Dead baby’s mom waives extradition in Maine court; Arkansas authorities to try couple in infant’s death

This story was published on June 11, 2002 on Page B4 in all editions of the Bangor Daily News

PORTLAND – Arkansas authorities are now free to bring a nomadic couple back to that state from Maine to face trial in the death of their infant daughter.

Krissy Werntz, 22, waived extradition in District Court Monday. She and the baby’s father, Jason Hann, 27, face first-degree murder charges in Arkansas, where the body of their daughter, Montana, was found in an abandoned camper.

Arkansas State Police said they would pick up the two this week.

Both had initially declined to waive extradition. Hann changed his mind last week, and Werntz followed suit.

The couple followed a gypsylike lifestyle, traversing the country and staying in motels and campgrounds before their wandering came to an end April 22, when a Motel 6 clerk alerted police. The two were wanted in Arkansas but several other states became involved as investigators reconstructed their travels.

Werntz and Hann became wanted in Arkansas in February after storage fees for their camper went unpaid. The camper was sold at auction and the buyer found Montana’s body in a plastic container.

Vermont officials also charged Hann with murder for fatally beating an infant son named Jason in Shelburne in 1999. According to court documents, Hann told Maine authorities he did not seek medical attention for the boy after slamming his head against the crib because he feared he and Werntz were wanted on an outstanding fraud charge in Tennessee.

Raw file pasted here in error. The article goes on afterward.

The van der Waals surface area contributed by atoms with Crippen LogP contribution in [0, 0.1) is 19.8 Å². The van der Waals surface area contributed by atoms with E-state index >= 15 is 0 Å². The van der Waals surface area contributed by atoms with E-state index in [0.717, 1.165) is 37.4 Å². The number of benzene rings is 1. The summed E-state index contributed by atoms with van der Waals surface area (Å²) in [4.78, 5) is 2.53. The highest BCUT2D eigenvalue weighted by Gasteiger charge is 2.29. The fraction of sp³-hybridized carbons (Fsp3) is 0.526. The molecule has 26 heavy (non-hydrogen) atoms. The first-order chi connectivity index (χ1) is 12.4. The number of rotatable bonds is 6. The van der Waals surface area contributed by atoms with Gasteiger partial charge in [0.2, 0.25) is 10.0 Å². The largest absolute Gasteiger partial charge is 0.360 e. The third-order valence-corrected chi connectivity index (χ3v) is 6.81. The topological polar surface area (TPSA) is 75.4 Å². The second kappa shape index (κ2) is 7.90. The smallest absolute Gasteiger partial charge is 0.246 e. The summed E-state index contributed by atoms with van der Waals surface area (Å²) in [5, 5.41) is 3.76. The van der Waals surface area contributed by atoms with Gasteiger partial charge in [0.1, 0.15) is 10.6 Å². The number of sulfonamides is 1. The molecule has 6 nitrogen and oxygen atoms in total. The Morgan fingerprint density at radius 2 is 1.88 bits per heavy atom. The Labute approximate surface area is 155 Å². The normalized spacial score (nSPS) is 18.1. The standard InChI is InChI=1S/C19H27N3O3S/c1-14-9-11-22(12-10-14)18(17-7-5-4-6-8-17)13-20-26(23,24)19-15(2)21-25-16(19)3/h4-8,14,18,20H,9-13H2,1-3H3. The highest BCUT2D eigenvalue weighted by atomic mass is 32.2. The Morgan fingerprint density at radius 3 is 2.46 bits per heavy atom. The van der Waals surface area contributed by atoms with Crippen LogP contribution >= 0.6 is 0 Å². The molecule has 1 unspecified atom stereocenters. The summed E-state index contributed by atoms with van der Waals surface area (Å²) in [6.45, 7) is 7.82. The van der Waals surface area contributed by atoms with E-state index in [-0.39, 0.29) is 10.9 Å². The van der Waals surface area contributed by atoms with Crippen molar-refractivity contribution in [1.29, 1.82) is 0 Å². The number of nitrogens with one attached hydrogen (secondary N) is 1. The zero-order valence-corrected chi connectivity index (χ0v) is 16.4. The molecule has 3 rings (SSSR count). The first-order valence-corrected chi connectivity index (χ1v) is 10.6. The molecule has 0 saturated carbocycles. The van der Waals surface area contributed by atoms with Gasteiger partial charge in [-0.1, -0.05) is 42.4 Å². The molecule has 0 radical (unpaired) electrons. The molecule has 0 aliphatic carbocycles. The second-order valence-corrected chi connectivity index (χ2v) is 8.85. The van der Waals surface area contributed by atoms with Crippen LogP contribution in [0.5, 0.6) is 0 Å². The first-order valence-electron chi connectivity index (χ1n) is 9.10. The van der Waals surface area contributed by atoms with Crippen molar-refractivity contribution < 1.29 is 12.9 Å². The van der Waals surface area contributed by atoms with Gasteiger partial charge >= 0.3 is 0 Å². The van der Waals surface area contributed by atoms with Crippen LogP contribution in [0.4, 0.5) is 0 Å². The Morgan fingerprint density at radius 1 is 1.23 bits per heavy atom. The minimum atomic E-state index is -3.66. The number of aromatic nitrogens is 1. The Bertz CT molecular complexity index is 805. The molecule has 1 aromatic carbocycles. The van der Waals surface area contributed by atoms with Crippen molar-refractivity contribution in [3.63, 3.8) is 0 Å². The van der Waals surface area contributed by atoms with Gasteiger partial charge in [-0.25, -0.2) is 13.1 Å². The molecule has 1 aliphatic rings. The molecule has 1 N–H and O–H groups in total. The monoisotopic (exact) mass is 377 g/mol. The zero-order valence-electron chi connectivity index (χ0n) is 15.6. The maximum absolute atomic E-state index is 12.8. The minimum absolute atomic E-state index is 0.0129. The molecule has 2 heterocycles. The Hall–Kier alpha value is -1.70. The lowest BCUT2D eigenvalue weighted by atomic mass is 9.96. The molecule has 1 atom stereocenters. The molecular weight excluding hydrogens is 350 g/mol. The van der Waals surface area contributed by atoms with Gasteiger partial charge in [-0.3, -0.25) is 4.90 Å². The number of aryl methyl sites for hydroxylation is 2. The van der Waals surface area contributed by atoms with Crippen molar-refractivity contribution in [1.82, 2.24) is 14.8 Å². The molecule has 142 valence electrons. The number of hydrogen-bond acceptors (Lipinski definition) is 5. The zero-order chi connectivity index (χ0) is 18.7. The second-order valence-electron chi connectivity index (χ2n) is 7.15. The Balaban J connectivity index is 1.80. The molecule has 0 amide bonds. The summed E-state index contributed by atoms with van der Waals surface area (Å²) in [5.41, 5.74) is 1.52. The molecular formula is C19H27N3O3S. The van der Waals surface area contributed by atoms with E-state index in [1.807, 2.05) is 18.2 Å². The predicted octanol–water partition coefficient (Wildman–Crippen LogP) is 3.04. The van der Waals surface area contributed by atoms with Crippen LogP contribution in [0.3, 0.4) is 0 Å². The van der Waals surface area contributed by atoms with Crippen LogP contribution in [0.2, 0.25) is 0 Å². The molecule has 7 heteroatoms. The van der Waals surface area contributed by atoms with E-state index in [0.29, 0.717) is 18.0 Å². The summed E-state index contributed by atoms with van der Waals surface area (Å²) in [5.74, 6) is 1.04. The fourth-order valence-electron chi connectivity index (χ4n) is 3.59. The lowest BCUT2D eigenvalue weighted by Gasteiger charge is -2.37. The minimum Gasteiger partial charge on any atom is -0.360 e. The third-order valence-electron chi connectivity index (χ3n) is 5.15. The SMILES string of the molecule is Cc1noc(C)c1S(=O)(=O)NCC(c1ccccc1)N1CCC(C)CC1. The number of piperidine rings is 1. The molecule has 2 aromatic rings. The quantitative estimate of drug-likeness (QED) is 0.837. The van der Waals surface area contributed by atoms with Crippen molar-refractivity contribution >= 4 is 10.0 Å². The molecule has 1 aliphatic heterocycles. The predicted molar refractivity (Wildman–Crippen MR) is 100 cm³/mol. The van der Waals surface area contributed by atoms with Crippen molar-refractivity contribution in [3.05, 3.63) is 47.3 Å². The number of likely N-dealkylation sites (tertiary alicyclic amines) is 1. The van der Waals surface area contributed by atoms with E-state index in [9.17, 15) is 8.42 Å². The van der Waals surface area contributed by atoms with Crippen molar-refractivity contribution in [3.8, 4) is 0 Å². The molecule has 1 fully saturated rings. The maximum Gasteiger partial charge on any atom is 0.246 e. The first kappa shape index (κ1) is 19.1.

Jason died several days later, and the couple carried his body with them for 18 months before leaving it in another trailer outside Lake Havasu City, Ariz.

A third infant, also named Jason, was with the couple when they were arrested in Portland. That child, nicknamed “Baby Jason,” is now in foster care as Werntz’s mother and aunt seek custody.

Child welfare officials in Indiana will conduct a background check on the relatives before the Maine Department of Human Services makes its recommendation on the matter, said DHS spokesman Newell Augur.

Werntz and Hann did not fight placing the child in the state’s custody temporarily, but they have not forsaken their parental rights, Augur said. The boy suffers from shaken baby syndrome, including 11 broken ribs, a fractured femur, subdural hematoma, or blood under the brain’s lining, and hypoxia, a lack of oxygen to the brain.

The 10-week-old boy is now at near-normal weight and size levels and his bones are mending, Augur said,

but the trauma of his first weeks of life may have serious developmental repercussions.